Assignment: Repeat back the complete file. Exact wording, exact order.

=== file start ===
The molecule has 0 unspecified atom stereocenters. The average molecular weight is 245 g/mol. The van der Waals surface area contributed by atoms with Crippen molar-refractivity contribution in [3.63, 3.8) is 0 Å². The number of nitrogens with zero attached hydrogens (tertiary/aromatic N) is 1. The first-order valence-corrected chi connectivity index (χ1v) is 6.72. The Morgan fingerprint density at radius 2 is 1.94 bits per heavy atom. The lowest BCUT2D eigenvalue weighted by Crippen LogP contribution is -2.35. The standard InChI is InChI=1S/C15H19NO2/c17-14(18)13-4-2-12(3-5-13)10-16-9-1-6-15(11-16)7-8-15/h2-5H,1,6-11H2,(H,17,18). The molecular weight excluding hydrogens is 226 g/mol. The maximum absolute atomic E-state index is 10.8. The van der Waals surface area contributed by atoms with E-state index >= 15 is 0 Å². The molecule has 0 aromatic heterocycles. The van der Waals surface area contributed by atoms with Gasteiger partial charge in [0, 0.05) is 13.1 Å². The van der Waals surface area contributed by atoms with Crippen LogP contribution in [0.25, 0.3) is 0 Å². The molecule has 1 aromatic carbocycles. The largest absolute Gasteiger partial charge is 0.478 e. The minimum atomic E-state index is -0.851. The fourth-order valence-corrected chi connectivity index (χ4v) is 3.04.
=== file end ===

The molecule has 0 unspecified atom stereocenters. The average molecular weight is 245 g/mol. The van der Waals surface area contributed by atoms with Crippen molar-refractivity contribution in [3.63, 3.8) is 0 Å². The number of nitrogens with zero attached hydrogens (tertiary/aromatic N) is 1. The first-order valence-corrected chi connectivity index (χ1v) is 6.72. The Morgan fingerprint density at radius 2 is 1.94 bits per heavy atom. The lowest BCUT2D eigenvalue weighted by Crippen LogP contribution is -2.35. The standard InChI is InChI=1S/C15H19NO2/c17-14(18)13-4-2-12(3-5-13)10-16-9-1-6-15(11-16)7-8-15/h2-5H,1,6-11H2,(H,17,18). The molecular weight excluding hydrogens is 226 g/mol. The maximum absolute atomic E-state index is 10.8. The van der Waals surface area contributed by atoms with E-state index >= 15 is 0 Å². The molecule has 0 aromatic heterocycles. The van der Waals surface area contributed by atoms with Gasteiger partial charge in [0, 0.05) is 13.1 Å². The van der Waals surface area contributed by atoms with Crippen LogP contribution in [0.25, 0.3) is 0 Å². The molecule has 1 aromatic carbocycles. The largest absolute Gasteiger partial charge is 0.478 e. The minimum atomic E-state index is -0.851. The fourth-order valence-corrected chi connectivity index (χ4v) is 3.04.